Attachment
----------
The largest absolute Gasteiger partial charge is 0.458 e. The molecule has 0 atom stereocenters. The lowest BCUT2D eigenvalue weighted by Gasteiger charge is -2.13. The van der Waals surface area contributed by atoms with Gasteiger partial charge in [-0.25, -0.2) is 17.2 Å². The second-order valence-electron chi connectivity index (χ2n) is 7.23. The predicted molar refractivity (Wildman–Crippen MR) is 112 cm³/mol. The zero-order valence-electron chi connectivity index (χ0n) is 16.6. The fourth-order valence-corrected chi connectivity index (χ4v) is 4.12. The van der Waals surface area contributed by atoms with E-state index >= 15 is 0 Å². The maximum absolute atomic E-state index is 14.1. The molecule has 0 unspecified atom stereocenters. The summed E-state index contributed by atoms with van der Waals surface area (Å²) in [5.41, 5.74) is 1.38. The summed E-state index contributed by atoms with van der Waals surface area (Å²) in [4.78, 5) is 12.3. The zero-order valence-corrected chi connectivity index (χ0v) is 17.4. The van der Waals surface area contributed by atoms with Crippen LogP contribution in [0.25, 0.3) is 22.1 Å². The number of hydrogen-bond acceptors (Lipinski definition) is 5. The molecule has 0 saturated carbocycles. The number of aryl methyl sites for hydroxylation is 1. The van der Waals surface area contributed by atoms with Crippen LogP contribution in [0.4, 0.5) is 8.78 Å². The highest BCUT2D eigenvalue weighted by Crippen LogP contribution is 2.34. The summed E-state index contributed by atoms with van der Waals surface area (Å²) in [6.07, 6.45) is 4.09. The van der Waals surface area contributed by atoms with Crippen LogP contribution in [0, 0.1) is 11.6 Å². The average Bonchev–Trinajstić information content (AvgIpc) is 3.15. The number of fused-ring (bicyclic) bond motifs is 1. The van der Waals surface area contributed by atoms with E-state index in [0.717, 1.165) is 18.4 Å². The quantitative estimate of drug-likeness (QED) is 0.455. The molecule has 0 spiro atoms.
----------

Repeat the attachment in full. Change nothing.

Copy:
The largest absolute Gasteiger partial charge is 0.458 e. The molecule has 0 atom stereocenters. The lowest BCUT2D eigenvalue weighted by Gasteiger charge is -2.13. The van der Waals surface area contributed by atoms with Gasteiger partial charge in [-0.25, -0.2) is 17.2 Å². The second-order valence-electron chi connectivity index (χ2n) is 7.23. The predicted molar refractivity (Wildman–Crippen MR) is 112 cm³/mol. The zero-order valence-electron chi connectivity index (χ0n) is 16.6. The fourth-order valence-corrected chi connectivity index (χ4v) is 4.12. The van der Waals surface area contributed by atoms with E-state index >= 15 is 0 Å². The maximum absolute atomic E-state index is 14.1. The molecule has 0 unspecified atom stereocenters. The summed E-state index contributed by atoms with van der Waals surface area (Å²) in [5.41, 5.74) is 1.38. The summed E-state index contributed by atoms with van der Waals surface area (Å²) in [4.78, 5) is 12.3. The zero-order valence-corrected chi connectivity index (χ0v) is 17.4. The van der Waals surface area contributed by atoms with Crippen LogP contribution in [0.25, 0.3) is 22.1 Å². The number of hydrogen-bond acceptors (Lipinski definition) is 5. The molecule has 0 saturated carbocycles. The number of aryl methyl sites for hydroxylation is 1. The van der Waals surface area contributed by atoms with Crippen LogP contribution in [0.4, 0.5) is 8.78 Å². The highest BCUT2D eigenvalue weighted by Crippen LogP contribution is 2.34. The summed E-state index contributed by atoms with van der Waals surface area (Å²) in [6.07, 6.45) is 4.09. The van der Waals surface area contributed by atoms with Crippen LogP contribution in [0, 0.1) is 11.6 Å². The average Bonchev–Trinajstić information content (AvgIpc) is 3.15. The number of fused-ring (bicyclic) bond motifs is 1. The van der Waals surface area contributed by atoms with E-state index in [0.717, 1.165) is 18.4 Å². The quantitative estimate of drug-likeness (QED) is 0.455. The molecule has 0 spiro atoms.